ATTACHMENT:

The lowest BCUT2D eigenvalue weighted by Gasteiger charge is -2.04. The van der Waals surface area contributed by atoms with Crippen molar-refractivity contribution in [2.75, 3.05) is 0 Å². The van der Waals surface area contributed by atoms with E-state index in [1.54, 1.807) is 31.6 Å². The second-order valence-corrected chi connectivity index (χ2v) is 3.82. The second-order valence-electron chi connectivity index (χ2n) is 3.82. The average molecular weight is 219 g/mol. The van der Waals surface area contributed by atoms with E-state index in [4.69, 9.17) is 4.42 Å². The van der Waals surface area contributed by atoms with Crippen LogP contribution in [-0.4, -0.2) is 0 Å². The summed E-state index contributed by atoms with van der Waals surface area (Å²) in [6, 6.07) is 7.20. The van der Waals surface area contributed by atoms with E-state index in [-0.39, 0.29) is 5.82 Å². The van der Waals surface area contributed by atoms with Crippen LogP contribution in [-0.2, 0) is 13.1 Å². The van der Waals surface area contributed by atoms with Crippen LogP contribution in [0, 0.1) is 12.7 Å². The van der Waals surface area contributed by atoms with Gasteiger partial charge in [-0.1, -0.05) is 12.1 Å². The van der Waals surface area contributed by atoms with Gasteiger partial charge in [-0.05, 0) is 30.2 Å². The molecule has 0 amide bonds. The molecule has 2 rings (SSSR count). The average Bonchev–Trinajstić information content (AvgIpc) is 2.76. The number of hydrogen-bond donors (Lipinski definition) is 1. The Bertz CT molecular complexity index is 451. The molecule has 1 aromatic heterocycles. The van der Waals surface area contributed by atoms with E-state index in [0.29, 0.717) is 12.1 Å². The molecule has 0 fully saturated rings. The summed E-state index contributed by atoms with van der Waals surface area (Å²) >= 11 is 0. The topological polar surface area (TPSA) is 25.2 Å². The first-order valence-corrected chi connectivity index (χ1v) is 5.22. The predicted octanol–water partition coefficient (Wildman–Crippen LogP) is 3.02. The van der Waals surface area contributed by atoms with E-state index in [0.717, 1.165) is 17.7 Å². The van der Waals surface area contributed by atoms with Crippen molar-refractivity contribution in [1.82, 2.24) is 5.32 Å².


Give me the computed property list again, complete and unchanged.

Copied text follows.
The lowest BCUT2D eigenvalue weighted by Gasteiger charge is -2.04. The van der Waals surface area contributed by atoms with Crippen molar-refractivity contribution in [2.75, 3.05) is 0 Å². The van der Waals surface area contributed by atoms with E-state index in [1.54, 1.807) is 31.6 Å². The second-order valence-corrected chi connectivity index (χ2v) is 3.82. The second-order valence-electron chi connectivity index (χ2n) is 3.82. The average molecular weight is 219 g/mol. The van der Waals surface area contributed by atoms with E-state index in [4.69, 9.17) is 4.42 Å². The van der Waals surface area contributed by atoms with Crippen LogP contribution in [-0.4, -0.2) is 0 Å². The summed E-state index contributed by atoms with van der Waals surface area (Å²) in [6, 6.07) is 7.20. The van der Waals surface area contributed by atoms with E-state index in [-0.39, 0.29) is 5.82 Å². The van der Waals surface area contributed by atoms with Crippen LogP contribution in [-0.2, 0) is 13.1 Å². The van der Waals surface area contributed by atoms with Crippen LogP contribution in [0, 0.1) is 12.7 Å². The van der Waals surface area contributed by atoms with Gasteiger partial charge in [-0.1, -0.05) is 12.1 Å². The van der Waals surface area contributed by atoms with Gasteiger partial charge in [-0.05, 0) is 30.2 Å². The molecule has 0 amide bonds. The molecule has 2 rings (SSSR count). The average Bonchev–Trinajstić information content (AvgIpc) is 2.76. The number of hydrogen-bond donors (Lipinski definition) is 1. The Bertz CT molecular complexity index is 451. The molecule has 1 aromatic heterocycles. The van der Waals surface area contributed by atoms with E-state index in [0.29, 0.717) is 12.1 Å². The molecule has 0 fully saturated rings. The summed E-state index contributed by atoms with van der Waals surface area (Å²) >= 11 is 0. The topological polar surface area (TPSA) is 25.2 Å². The first-order valence-corrected chi connectivity index (χ1v) is 5.22. The predicted octanol–water partition coefficient (Wildman–Crippen LogP) is 3.02. The van der Waals surface area contributed by atoms with E-state index in [0.717, 1.165) is 17.7 Å². The van der Waals surface area contributed by atoms with Crippen molar-refractivity contribution in [1.82, 2.24) is 5.32 Å².